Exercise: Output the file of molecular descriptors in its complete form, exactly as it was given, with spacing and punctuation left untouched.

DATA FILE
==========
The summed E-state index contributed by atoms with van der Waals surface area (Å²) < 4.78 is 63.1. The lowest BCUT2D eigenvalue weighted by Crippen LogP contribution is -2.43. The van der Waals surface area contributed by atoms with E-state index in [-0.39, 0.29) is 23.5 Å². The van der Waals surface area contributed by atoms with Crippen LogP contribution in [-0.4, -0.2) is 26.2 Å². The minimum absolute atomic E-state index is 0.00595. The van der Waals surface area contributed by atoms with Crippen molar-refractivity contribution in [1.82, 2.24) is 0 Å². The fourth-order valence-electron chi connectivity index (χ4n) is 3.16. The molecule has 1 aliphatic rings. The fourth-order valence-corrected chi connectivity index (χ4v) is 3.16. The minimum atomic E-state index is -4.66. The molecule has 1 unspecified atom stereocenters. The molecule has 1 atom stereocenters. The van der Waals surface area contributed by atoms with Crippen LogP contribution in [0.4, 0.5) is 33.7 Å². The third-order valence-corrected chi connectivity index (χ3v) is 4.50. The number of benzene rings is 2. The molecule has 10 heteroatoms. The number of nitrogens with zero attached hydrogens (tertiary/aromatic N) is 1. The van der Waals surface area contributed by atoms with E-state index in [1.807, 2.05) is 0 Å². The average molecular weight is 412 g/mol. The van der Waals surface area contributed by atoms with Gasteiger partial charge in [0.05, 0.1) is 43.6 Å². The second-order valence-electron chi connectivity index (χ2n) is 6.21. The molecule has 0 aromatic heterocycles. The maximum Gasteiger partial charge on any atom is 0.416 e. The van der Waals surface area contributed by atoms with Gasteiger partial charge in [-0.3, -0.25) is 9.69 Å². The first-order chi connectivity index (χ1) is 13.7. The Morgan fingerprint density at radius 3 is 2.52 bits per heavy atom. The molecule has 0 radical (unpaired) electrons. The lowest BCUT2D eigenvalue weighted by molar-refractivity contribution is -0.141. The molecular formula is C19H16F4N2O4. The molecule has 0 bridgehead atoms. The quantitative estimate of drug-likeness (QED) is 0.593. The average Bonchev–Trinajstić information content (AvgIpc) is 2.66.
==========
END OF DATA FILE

The summed E-state index contributed by atoms with van der Waals surface area (Å²) < 4.78 is 63.1. The lowest BCUT2D eigenvalue weighted by Crippen LogP contribution is -2.43. The van der Waals surface area contributed by atoms with E-state index in [-0.39, 0.29) is 23.5 Å². The van der Waals surface area contributed by atoms with Crippen LogP contribution in [-0.4, -0.2) is 26.2 Å². The minimum absolute atomic E-state index is 0.00595. The van der Waals surface area contributed by atoms with Crippen molar-refractivity contribution in [1.82, 2.24) is 0 Å². The fourth-order valence-electron chi connectivity index (χ4n) is 3.16. The molecule has 1 aliphatic rings. The fourth-order valence-corrected chi connectivity index (χ4v) is 3.16. The minimum atomic E-state index is -4.66. The molecule has 1 unspecified atom stereocenters. The molecule has 1 atom stereocenters. The van der Waals surface area contributed by atoms with Crippen LogP contribution in [0.4, 0.5) is 33.7 Å². The third-order valence-corrected chi connectivity index (χ3v) is 4.50. The number of benzene rings is 2. The molecule has 10 heteroatoms. The number of nitrogens with zero attached hydrogens (tertiary/aromatic N) is 1. The van der Waals surface area contributed by atoms with E-state index in [1.807, 2.05) is 0 Å². The average molecular weight is 412 g/mol. The van der Waals surface area contributed by atoms with Gasteiger partial charge in [0.05, 0.1) is 43.6 Å². The second-order valence-electron chi connectivity index (χ2n) is 6.21. The molecule has 0 aromatic heterocycles. The maximum Gasteiger partial charge on any atom is 0.416 e. The van der Waals surface area contributed by atoms with Gasteiger partial charge in [-0.3, -0.25) is 9.69 Å². The first-order chi connectivity index (χ1) is 13.7. The Morgan fingerprint density at radius 3 is 2.52 bits per heavy atom. The molecule has 0 radical (unpaired) electrons. The lowest BCUT2D eigenvalue weighted by molar-refractivity contribution is -0.141. The molecular formula is C19H16F4N2O4. The molecule has 0 bridgehead atoms. The quantitative estimate of drug-likeness (QED) is 0.593. The average Bonchev–Trinajstić information content (AvgIpc) is 2.66.